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About udderlyoffroad

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  1. Not on the meter! Give a couple of local-to-you firms a call, you'll probably find they do fixed rates to the various airports, and probably less than you'd expect. I used to get a taxi to Heathrow from Bristol and they charged my firm about £150 I think
  2. Land reform. Fieldsports Britain did a good piece about it a while back. Pretty scary, even if you're not a laird. Some who understand Scottish politics far better than me do make the point that the SNP is a very broad church, and tends to hoover up votes from across the political spectrum, and will shift their policies to suit the area they're canvassing in. But it seems to me that the Edinburgh elite in the party want Scotland to be a Scandinavian-style social democracy, i.e. eye-watering levels of taxation but the state will provide, from cradle-to-grave. You'd better do as you're told, however.
  3. And if your car breaks down in the US it gets 'drug' home by a wrecker/tow truck. Not dragged. Drug. As in the thing you get from the chemist. Sorry, drug store.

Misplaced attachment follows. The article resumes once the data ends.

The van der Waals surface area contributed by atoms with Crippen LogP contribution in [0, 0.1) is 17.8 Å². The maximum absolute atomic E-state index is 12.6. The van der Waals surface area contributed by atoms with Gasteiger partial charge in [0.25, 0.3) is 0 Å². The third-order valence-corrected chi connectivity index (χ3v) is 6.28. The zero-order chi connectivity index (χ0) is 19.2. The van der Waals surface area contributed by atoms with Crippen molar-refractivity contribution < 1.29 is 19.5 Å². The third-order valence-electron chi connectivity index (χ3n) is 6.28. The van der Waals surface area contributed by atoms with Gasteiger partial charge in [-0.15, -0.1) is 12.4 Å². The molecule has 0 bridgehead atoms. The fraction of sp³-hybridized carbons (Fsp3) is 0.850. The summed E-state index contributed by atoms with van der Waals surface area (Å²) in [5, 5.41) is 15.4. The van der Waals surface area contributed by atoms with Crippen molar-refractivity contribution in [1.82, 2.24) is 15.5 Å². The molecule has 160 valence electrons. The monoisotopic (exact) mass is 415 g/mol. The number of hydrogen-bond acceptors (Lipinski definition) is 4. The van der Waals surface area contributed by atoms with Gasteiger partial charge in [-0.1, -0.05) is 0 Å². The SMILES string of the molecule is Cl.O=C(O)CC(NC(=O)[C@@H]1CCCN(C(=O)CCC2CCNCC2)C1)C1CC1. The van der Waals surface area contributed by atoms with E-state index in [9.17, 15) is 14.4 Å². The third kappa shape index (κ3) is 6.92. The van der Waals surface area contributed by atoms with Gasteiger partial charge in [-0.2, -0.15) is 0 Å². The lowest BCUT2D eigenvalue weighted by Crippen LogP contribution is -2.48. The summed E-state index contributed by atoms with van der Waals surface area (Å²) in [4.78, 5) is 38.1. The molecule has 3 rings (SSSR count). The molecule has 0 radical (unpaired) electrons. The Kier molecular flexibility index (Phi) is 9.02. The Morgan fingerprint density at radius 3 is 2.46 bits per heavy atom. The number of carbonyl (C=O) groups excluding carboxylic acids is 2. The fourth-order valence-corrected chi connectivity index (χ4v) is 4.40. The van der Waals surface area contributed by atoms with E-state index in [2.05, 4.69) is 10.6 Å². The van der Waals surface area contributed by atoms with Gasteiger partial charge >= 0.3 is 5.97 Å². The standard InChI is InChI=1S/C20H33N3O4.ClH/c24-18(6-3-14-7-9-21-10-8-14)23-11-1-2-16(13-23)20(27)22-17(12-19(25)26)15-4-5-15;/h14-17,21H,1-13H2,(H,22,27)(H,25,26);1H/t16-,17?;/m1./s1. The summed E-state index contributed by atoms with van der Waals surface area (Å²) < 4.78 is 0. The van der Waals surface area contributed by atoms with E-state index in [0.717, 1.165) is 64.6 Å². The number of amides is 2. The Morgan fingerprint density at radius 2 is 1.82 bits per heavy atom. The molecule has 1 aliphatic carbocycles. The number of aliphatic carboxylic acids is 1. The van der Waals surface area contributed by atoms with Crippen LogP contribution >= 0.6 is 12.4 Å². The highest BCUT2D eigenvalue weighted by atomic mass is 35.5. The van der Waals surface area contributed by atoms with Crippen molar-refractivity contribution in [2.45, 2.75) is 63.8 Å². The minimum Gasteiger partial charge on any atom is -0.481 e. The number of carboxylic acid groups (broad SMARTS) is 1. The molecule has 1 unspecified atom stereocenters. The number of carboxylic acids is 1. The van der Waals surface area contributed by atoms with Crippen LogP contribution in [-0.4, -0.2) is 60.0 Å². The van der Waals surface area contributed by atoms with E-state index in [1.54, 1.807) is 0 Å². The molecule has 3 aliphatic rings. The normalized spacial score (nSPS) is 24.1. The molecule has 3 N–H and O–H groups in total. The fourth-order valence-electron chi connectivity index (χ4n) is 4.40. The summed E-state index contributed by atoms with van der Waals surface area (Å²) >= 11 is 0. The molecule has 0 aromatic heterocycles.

4. What he said, Jack Pyke jackets seem good for the money. Used mine on Saturday on a rough shoot, it chucked it down all day and I was dry. Used my new waterproof decathlon trousers for the first time too, again really good, so I'd definitely consider the jacket in the same range.
  5. Would take a rabbit too long. Of course, north of the border, they use a beaver.
  6. A dike in the US are side cutters, or diagonal cutters. As well as forgetting to pronounce the 'l' in solder, the 'h' in herb appears to be strictly optional. 'Homely' in the US has negative connotations, i.e. simple, basic, unrefined, whereas in the UK it is positive, I.e. basic, simple, comforting. Does appear they have the more correct pronunciation of alloys which contain the element AI as their principal component. Too many people on both sides of the Atlantic conflate it's and its. And as for 'should of' - see me afterwards, boy.
  7. Could you do us all a favour and when quoting the law as authoritatively as you do, provide a link to the relevant legislation, statutory instrument, etc? They're all online
  8. Duplicate post -mod please delete if possible
  9. +1, bought mine in December last year, thus far no issues. Wish I'd bought the adjustable comb version (though I'm not sure it was available at the time). Only thing to watch for is the 'black' - the barrels have some kind of ceramic coating, but the action is powder coated, which scratches easily, especially if you're doing rough shooting.